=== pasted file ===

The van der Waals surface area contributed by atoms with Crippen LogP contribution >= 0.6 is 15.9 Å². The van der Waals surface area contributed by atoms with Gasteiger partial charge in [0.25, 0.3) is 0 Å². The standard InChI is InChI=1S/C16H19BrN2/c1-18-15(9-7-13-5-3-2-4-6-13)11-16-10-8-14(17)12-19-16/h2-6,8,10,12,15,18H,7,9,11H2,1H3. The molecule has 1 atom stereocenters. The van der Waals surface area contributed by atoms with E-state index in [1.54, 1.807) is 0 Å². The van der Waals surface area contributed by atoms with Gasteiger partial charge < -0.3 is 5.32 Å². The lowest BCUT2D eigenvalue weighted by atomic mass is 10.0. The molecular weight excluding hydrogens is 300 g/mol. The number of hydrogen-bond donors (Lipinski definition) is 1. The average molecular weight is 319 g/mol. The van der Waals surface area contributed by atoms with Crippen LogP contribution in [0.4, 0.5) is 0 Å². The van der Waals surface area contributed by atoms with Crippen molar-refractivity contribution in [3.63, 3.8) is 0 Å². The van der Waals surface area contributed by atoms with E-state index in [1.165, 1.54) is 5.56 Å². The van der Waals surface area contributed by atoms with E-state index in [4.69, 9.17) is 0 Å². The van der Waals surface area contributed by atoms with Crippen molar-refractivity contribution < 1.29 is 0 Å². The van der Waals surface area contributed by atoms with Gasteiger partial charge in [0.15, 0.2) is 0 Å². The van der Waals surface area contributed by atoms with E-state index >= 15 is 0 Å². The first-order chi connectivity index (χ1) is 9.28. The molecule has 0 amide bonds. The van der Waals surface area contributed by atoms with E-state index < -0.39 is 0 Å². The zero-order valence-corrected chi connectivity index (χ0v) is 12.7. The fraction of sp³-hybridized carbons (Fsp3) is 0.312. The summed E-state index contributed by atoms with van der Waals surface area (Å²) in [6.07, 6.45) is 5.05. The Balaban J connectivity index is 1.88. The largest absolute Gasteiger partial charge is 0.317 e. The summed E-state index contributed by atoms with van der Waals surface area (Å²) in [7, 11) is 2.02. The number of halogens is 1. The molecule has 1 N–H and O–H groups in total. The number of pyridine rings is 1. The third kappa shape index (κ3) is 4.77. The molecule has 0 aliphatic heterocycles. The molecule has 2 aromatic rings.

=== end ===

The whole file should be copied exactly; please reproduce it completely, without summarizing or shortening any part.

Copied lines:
The van der Waals surface area contributed by atoms with Crippen LogP contribution >= 0.6 is 15.9 Å². The van der Waals surface area contributed by atoms with Gasteiger partial charge in [0.25, 0.3) is 0 Å². The standard InChI is InChI=1S/C16H19BrN2/c1-18-15(9-7-13-5-3-2-4-6-13)11-16-10-8-14(17)12-19-16/h2-6,8,10,12,15,18H,7,9,11H2,1H3. The molecule has 1 atom stereocenters. The van der Waals surface area contributed by atoms with E-state index in [1.54, 1.807) is 0 Å². The van der Waals surface area contributed by atoms with Gasteiger partial charge < -0.3 is 5.32 Å². The lowest BCUT2D eigenvalue weighted by atomic mass is 10.0. The molecular weight excluding hydrogens is 300 g/mol. The number of hydrogen-bond donors (Lipinski definition) is 1. The average molecular weight is 319 g/mol. The van der Waals surface area contributed by atoms with Crippen LogP contribution in [0.4, 0.5) is 0 Å². The van der Waals surface area contributed by atoms with Crippen molar-refractivity contribution in [3.63, 3.8) is 0 Å². The van der Waals surface area contributed by atoms with E-state index in [1.165, 1.54) is 5.56 Å². The van der Waals surface area contributed by atoms with E-state index in [4.69, 9.17) is 0 Å². The van der Waals surface area contributed by atoms with Crippen molar-refractivity contribution < 1.29 is 0 Å². The van der Waals surface area contributed by atoms with Gasteiger partial charge in [0.15, 0.2) is 0 Å². The van der Waals surface area contributed by atoms with E-state index >= 15 is 0 Å². The first-order chi connectivity index (χ1) is 9.28. The molecule has 0 amide bonds. The van der Waals surface area contributed by atoms with E-state index < -0.39 is 0 Å². The zero-order valence-corrected chi connectivity index (χ0v) is 12.7. The fraction of sp³-hybridized carbons (Fsp3) is 0.312. The summed E-state index contributed by atoms with van der Waals surface area (Å²) in [6.07, 6.45) is 5.05. The Balaban J connectivity index is 1.88. The largest absolute Gasteiger partial charge is 0.317 e. The summed E-state index contributed by atoms with van der Waals surface area (Å²) in [7, 11) is 2.02. The number of halogens is 1. The molecule has 1 N–H and O–H groups in total. The number of pyridine rings is 1. The third kappa shape index (κ3) is 4.77. The molecule has 0 aliphatic heterocycles. The molecule has 2 aromatic rings.